In Parts Of Mosul, A Semblance Of Normality Despite War
In some parts of Mosul, you can almost forget that a war is being waged over the city between Iraqi forces and Islamic State (ISIS) militants who still control more than half of it - at least momentarily.
Cars clog the streets, stalls are heaped with fresh produce and bicycles weave through the traffic, as the city slowly emerges from more than two years under the iron grip of ISIS.
As Iraqi forces prise away more and more of the militants' largest urban stronghold, a semblance of normality is returning to eastern districts that were retaken in the early stages of a campaign that began nearly three months ago.
The market was bustling with people.
"The situation is good, we are comfortable. The streets have reopened and people are back to work. Thank God, and thanks to the security forces, this is a blessing from God. Nutritional goods are available, we have everything we need. It takes time for life (to return to normal), it does not happen overnight, it needs time," Abu Rakan, a vendor and resident said.
Many people stayed in their homes throughout the battle, defying predictions of an exodus from the city where as many as 1.5 million were said to reside.
Those who left -- both during the fighting and before -- are also returning, even though basic services such as electricity, health facilities and water remain absent.
The municipality has resumed work, but much of its equipment was damaged by ISIS, which converted some of its vehicles into car bombs, so local authorities in Mosul are borrowing them from other Iraqi provinces.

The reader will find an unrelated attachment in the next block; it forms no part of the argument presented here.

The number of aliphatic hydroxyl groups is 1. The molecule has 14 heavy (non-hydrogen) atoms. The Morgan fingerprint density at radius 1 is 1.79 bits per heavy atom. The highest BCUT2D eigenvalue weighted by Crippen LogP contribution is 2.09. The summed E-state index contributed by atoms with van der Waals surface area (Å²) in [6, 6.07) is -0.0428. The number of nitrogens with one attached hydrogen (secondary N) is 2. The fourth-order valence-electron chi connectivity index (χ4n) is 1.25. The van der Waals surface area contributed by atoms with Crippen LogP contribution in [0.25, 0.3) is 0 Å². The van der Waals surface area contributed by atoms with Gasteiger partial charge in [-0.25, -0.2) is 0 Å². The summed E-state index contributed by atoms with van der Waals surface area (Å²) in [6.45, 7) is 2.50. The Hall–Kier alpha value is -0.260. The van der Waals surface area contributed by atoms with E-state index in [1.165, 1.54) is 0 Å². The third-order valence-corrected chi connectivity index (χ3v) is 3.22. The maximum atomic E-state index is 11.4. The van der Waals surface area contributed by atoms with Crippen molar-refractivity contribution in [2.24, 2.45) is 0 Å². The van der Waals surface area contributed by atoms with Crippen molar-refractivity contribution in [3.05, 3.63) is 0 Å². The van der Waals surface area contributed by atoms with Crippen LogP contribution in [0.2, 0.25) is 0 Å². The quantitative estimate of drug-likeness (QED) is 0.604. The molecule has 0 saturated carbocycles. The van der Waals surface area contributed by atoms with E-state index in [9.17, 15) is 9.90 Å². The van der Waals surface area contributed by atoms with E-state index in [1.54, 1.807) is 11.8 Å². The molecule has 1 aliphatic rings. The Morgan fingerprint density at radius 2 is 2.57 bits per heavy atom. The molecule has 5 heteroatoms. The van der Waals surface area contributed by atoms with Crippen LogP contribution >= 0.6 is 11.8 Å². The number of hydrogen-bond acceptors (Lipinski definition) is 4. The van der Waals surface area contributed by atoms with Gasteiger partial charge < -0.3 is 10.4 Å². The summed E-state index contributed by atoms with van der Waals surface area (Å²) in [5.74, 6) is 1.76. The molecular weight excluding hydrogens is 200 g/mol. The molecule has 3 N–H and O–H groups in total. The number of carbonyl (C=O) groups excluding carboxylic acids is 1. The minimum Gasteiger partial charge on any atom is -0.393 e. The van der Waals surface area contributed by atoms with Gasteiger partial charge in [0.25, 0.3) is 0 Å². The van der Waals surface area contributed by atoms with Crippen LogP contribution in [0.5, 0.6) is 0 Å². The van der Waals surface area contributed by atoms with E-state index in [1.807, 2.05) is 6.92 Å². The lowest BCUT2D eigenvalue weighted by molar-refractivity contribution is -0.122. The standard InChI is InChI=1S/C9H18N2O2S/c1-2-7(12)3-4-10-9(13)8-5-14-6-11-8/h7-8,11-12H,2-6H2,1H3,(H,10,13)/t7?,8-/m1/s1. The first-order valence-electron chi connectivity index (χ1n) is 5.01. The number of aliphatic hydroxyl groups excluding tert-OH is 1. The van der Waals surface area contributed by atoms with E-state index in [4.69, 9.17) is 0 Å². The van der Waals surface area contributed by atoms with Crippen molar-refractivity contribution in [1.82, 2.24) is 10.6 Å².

At a busy intersection, workers were digging up the road to fix a water pipe damaged by an air strike.
"There are many broken water pipes, we were able to get water to Tahrir (district) but the network isn't back to normal yet," a municipality worker, Ahmad Fathi said.
Young men ran after a ball on a soccer pitch, some wearing shorts, which were forbidden under ISIS. The logos on their football shirts, however, are still missing: the militants deemed them un-Islamic and ordered they be removed, particularly those resembling a cross.
Occasionally, the militants themselves came to play, prompting everyone else to flee in fear of being caught in the crosshairs of coalition planes targeting ISIS, said 22-year old Osama, who runs the pitch.
There is still a mark where a mortar tore through the synthetic turf, and only shards of glass remain in the window panes after a car bomb exploded nearby when Iraqi forces retook Zuhour in early November.
Some residents were still celebrating their returned freedoms. A taxi drove past, its passengers singing along to loud music and dancing in their seats. A man in the front passenger seat, from a district recently retaken by the security forces, said it was an indescribable feeling.